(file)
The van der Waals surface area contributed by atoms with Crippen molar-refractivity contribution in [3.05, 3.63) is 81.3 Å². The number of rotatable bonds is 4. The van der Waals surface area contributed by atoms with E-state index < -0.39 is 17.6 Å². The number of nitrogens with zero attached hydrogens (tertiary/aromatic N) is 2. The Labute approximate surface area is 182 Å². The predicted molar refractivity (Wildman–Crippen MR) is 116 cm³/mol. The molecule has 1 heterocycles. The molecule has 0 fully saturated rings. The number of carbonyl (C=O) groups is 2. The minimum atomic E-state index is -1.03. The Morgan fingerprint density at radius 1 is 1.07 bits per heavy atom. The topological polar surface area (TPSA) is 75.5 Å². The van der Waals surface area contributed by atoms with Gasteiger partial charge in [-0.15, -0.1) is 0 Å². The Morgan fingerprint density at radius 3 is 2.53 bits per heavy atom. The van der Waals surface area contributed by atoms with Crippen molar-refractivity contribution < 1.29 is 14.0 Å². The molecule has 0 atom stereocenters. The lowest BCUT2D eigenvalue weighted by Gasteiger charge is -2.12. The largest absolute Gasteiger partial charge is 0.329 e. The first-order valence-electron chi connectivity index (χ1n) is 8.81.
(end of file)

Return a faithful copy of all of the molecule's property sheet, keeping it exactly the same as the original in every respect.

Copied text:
The van der Waals surface area contributed by atoms with Crippen molar-refractivity contribution in [3.05, 3.63) is 81.3 Å². The number of rotatable bonds is 4. The van der Waals surface area contributed by atoms with E-state index < -0.39 is 17.6 Å². The number of nitrogens with zero attached hydrogens (tertiary/aromatic N) is 2. The Labute approximate surface area is 182 Å². The predicted molar refractivity (Wildman–Crippen MR) is 116 cm³/mol. The molecule has 1 heterocycles. The molecule has 0 fully saturated rings. The number of carbonyl (C=O) groups is 2. The minimum atomic E-state index is -1.03. The Morgan fingerprint density at radius 1 is 1.07 bits per heavy atom. The topological polar surface area (TPSA) is 75.5 Å². The van der Waals surface area contributed by atoms with Gasteiger partial charge in [-0.15, -0.1) is 0 Å². The Morgan fingerprint density at radius 3 is 2.53 bits per heavy atom. The van der Waals surface area contributed by atoms with Crippen molar-refractivity contribution < 1.29 is 14.0 Å². The molecule has 0 atom stereocenters. The lowest BCUT2D eigenvalue weighted by Gasteiger charge is -2.12. The largest absolute Gasteiger partial charge is 0.329 e. The first-order valence-electron chi connectivity index (χ1n) is 8.81.